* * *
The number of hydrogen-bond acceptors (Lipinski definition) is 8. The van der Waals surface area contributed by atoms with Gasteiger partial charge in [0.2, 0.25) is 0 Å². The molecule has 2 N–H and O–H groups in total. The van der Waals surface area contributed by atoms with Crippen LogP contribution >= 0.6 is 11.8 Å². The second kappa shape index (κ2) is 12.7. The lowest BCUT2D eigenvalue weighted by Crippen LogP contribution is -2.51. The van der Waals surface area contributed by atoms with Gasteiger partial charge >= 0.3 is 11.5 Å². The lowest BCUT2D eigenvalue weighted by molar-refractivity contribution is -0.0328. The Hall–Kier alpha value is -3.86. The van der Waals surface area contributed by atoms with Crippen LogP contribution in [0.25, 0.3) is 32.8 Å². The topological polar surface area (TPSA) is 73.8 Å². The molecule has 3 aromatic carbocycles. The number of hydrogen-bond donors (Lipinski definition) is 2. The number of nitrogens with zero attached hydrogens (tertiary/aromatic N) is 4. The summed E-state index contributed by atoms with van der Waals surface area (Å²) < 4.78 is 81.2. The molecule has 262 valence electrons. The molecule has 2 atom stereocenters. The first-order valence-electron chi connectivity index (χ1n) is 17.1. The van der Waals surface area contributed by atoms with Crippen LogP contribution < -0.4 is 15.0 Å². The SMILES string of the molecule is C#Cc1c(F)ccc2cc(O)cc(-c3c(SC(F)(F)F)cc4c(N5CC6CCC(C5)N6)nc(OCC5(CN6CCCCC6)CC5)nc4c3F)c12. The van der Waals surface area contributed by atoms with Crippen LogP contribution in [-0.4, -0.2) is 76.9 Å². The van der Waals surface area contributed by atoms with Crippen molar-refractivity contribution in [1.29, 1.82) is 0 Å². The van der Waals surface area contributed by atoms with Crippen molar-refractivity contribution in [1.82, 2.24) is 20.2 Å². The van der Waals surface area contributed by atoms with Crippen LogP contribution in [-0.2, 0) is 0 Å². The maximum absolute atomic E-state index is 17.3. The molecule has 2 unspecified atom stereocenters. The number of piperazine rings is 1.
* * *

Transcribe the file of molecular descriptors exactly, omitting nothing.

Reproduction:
The number of hydrogen-bond acceptors (Lipinski definition) is 8. The van der Waals surface area contributed by atoms with Gasteiger partial charge in [0.2, 0.25) is 0 Å². The molecule has 2 N–H and O–H groups in total. The van der Waals surface area contributed by atoms with Crippen LogP contribution >= 0.6 is 11.8 Å². The second kappa shape index (κ2) is 12.7. The lowest BCUT2D eigenvalue weighted by Crippen LogP contribution is -2.51. The van der Waals surface area contributed by atoms with Gasteiger partial charge >= 0.3 is 11.5 Å². The lowest BCUT2D eigenvalue weighted by molar-refractivity contribution is -0.0328. The Hall–Kier alpha value is -3.86. The van der Waals surface area contributed by atoms with Crippen LogP contribution in [0.25, 0.3) is 32.8 Å². The topological polar surface area (TPSA) is 73.8 Å². The molecule has 3 aromatic carbocycles. The number of hydrogen-bond donors (Lipinski definition) is 2. The number of nitrogens with zero attached hydrogens (tertiary/aromatic N) is 4. The summed E-state index contributed by atoms with van der Waals surface area (Å²) < 4.78 is 81.2. The molecule has 262 valence electrons. The molecule has 2 atom stereocenters. The first-order valence-electron chi connectivity index (χ1n) is 17.1. The van der Waals surface area contributed by atoms with Crippen LogP contribution < -0.4 is 15.0 Å². The SMILES string of the molecule is C#Cc1c(F)ccc2cc(O)cc(-c3c(SC(F)(F)F)cc4c(N5CC6CCC(C5)N6)nc(OCC5(CN6CCCCC6)CC5)nc4c3F)c12. The van der Waals surface area contributed by atoms with Crippen LogP contribution in [-0.4, -0.2) is 76.9 Å². The van der Waals surface area contributed by atoms with Crippen molar-refractivity contribution in [1.29, 1.82) is 0 Å². The van der Waals surface area contributed by atoms with Crippen molar-refractivity contribution in [1.82, 2.24) is 20.2 Å². The van der Waals surface area contributed by atoms with Crippen LogP contribution in [-0.2, 0) is 0 Å². The maximum absolute atomic E-state index is 17.3. The molecule has 2 unspecified atom stereocenters. The number of piperazine rings is 1.